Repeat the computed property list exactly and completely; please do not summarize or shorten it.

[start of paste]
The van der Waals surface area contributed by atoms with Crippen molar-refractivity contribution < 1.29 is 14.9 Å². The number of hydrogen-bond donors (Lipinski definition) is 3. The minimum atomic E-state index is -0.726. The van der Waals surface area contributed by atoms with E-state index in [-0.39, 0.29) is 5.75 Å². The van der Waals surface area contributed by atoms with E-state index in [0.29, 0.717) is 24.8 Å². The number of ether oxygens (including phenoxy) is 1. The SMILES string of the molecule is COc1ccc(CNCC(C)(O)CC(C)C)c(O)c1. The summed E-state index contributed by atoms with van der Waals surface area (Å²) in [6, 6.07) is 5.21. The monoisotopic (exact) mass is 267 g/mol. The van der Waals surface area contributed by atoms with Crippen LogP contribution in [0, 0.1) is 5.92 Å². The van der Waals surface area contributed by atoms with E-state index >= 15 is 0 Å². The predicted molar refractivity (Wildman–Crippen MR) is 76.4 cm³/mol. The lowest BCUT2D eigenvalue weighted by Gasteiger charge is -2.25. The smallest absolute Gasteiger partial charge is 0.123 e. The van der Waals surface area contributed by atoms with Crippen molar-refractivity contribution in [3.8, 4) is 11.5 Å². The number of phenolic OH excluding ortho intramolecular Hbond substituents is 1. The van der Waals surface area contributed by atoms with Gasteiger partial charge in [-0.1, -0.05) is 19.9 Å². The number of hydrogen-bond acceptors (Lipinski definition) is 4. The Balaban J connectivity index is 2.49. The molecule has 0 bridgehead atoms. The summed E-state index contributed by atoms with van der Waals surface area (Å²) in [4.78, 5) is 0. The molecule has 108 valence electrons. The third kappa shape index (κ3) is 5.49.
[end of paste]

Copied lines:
The van der Waals surface area contributed by atoms with Crippen molar-refractivity contribution < 1.29 is 14.9 Å². The number of hydrogen-bond donors (Lipinski definition) is 3. The minimum atomic E-state index is -0.726. The van der Waals surface area contributed by atoms with E-state index in [-0.39, 0.29) is 5.75 Å². The van der Waals surface area contributed by atoms with E-state index in [0.29, 0.717) is 24.8 Å². The number of ether oxygens (including phenoxy) is 1. The SMILES string of the molecule is COc1ccc(CNCC(C)(O)CC(C)C)c(O)c1. The summed E-state index contributed by atoms with van der Waals surface area (Å²) in [6, 6.07) is 5.21. The monoisotopic (exact) mass is 267 g/mol. The van der Waals surface area contributed by atoms with Crippen LogP contribution in [0, 0.1) is 5.92 Å². The van der Waals surface area contributed by atoms with E-state index >= 15 is 0 Å². The predicted molar refractivity (Wildman–Crippen MR) is 76.4 cm³/mol. The lowest BCUT2D eigenvalue weighted by Gasteiger charge is -2.25. The smallest absolute Gasteiger partial charge is 0.123 e. The van der Waals surface area contributed by atoms with Crippen molar-refractivity contribution in [3.8, 4) is 11.5 Å². The number of phenolic OH excluding ortho intramolecular Hbond substituents is 1. The van der Waals surface area contributed by atoms with Gasteiger partial charge in [-0.1, -0.05) is 19.9 Å². The number of hydrogen-bond acceptors (Lipinski definition) is 4. The Balaban J connectivity index is 2.49. The molecule has 0 bridgehead atoms. The summed E-state index contributed by atoms with van der Waals surface area (Å²) in [4.78, 5) is 0. The molecule has 108 valence electrons. The third kappa shape index (κ3) is 5.49.